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Ikea Furniture Made From Ancient Russian Trees

by Pratap ChatterjeeCorpWatch Blog
May 31st, 2012

Swedwood pine lumber from Karelia. Age range approx. 200-600 years old. Photo: Protect the Forest Sweden.

Kalevala, a 19th century epic poem from Finland, is often considered the heart of the Finnish national identity. It was inspired by traditional verses from the ancient forests on the border of central Finland and Russia. Today some of the 600 year old trees around the Kalevala national park are being chopped up to make cheap furniture for Ikea, the Swedish home furnishing chain, according to activists.

Ikea, which is based in Delft, Netherlands, sells €23.5 billion ($30 billion) worth of goods every year from shelves to entire kitchens through its 300 shops around the world. Wood is used in roughly 60 percent of the products that it stocks – according to IPS news agency - and one of the company’s slogans is: "We Love Wood"

Critics are now questioning what this love for wood really represents.

In 2010 and 2011 activists from Protect the Forest Sweden took photos of lumber being hauled out of high conservation value forests just outside Kalevala national park in Russia by a company named Swedwood Karelia.

Protect the Forest immediately sent a letter of complaint to Nikolay Tochilov, the director of NEPCon, a Danish NGO that helps monitor sustainable forestry projects for Ikea. “Swedwood Karelia and their owner Ikea … state that they do not log primeval forests and that they do not cut hundred of years old trees,” wrote Viktor Säfve and Daniel Rutschman of Protect the Forest in a September 21, 2011 letter. “They … are clearly misleading their customers through marketing and through media, stating that their forestry is ecologically, socially and economically sustainable.”

Just 10 percent of the ancient old-growth forests remain in Karelia, according to the forest department of SPOK, the Karelia Regional Nature Conservancy, a Russian NGO. Swedish public service television recently estimated that Swedwood is further depleting that stock by cutting down about 1,400 acres of forest a year.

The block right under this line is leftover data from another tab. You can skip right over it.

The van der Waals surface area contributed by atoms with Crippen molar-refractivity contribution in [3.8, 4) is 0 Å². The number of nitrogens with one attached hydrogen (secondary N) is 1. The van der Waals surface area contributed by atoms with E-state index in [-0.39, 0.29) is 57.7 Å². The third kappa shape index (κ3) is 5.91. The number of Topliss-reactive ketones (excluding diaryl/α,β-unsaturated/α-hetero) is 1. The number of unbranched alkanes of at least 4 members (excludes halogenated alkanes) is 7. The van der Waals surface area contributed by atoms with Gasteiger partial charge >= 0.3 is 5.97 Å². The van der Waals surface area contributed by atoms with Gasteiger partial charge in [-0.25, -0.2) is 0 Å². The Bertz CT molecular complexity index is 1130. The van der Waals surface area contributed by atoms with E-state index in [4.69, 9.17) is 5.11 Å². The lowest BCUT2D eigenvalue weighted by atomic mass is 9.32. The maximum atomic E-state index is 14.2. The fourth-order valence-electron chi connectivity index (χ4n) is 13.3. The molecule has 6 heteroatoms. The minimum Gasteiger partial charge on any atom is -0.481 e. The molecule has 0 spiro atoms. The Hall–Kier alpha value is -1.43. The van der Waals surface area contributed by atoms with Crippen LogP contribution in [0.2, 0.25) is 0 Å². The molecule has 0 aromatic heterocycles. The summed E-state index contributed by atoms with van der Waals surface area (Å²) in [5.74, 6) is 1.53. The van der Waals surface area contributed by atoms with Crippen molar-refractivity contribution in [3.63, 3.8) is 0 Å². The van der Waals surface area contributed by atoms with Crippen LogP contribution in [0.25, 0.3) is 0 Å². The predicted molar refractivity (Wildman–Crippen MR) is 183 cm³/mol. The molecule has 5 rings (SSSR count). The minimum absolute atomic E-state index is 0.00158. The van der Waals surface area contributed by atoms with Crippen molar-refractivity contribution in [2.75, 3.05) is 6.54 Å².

Protect the Forest say that the Kalevala forests hosts a number of red-list species, notably a number of lichen and fungi such as Antrodia crassa and Antrodia infirma (fungi), Bryoria Fremontii (black tree lichen), Hydnellum gracilipes (tooth fungus) and , Lobaria Pulmonaria (lungwort).

Earlier this week the forest activists launched a campaign against the company. "During our field visits to Russian Karelia, we have documented the reality of IKEA's forestry, and it's a far cry from the fine words in their advertising," Säfve wrote in the press release. "You must immediately stop logging old-growth forests, and you must stop lying! Those are two of the demands we make of IKEA."

“We believe the future of forestry in Russia lies in sustainably managing the vast areas of secondary forests – not in destroying the last intact areas of primeval forests,” Säfve and Rutschman wrote. “There are excellent conditions in Karelia to implement selective cutting methods in unmanaged, naturally regenerated secondary forests.”

Ikea disputes the charges. "Swedwood has played an important role in the advancement of forestry in Karelia. Our goal is to develop and improve forest management," Anders Hildeman, forest manager at Ikea told IPS. “We will continue to work according to the principles that we agreed on together with Russian environmental organisations like SPOK.